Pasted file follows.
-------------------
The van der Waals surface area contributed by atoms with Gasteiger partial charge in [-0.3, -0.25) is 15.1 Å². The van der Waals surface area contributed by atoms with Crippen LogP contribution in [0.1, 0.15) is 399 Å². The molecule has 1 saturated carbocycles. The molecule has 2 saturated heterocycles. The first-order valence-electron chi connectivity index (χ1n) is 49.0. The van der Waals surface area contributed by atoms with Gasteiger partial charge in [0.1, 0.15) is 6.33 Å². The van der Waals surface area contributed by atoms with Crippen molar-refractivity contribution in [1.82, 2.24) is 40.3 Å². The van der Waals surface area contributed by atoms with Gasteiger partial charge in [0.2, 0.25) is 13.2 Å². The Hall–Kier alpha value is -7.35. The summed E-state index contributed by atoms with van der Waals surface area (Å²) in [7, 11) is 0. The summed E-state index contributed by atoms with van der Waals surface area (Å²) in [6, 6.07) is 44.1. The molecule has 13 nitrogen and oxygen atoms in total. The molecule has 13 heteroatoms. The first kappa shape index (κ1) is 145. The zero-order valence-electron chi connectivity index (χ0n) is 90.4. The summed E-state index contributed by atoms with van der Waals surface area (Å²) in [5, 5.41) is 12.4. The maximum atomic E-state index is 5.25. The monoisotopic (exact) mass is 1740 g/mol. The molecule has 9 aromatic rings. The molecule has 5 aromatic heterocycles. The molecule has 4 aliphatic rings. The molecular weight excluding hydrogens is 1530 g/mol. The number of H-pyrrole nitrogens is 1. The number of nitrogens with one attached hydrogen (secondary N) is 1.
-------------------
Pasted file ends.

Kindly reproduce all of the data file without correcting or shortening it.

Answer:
The van der Waals surface area contributed by atoms with Gasteiger partial charge in [-0.3, -0.25) is 15.1 Å². The van der Waals surface area contributed by atoms with Crippen LogP contribution in [0.1, 0.15) is 399 Å². The molecule has 1 saturated carbocycles. The molecule has 2 saturated heterocycles. The first-order valence-electron chi connectivity index (χ1n) is 49.0. The van der Waals surface area contributed by atoms with Gasteiger partial charge in [0.1, 0.15) is 6.33 Å². The van der Waals surface area contributed by atoms with Crippen molar-refractivity contribution in [1.82, 2.24) is 40.3 Å². The van der Waals surface area contributed by atoms with Gasteiger partial charge in [0.2, 0.25) is 13.2 Å². The Hall–Kier alpha value is -7.35. The summed E-state index contributed by atoms with van der Waals surface area (Å²) in [7, 11) is 0. The summed E-state index contributed by atoms with van der Waals surface area (Å²) in [6, 6.07) is 44.1. The molecule has 13 nitrogen and oxygen atoms in total. The molecule has 13 heteroatoms. The first kappa shape index (κ1) is 145. The zero-order valence-electron chi connectivity index (χ0n) is 90.4. The summed E-state index contributed by atoms with van der Waals surface area (Å²) in [5, 5.41) is 12.4. The maximum atomic E-state index is 5.25. The monoisotopic (exact) mass is 1740 g/mol. The molecule has 9 aromatic rings. The molecule has 5 aromatic heterocycles. The molecule has 4 aliphatic rings. The molecular weight excluding hydrogens is 1530 g/mol. The number of H-pyrrole nitrogens is 1. The number of nitrogens with one attached hydrogen (secondary N) is 1.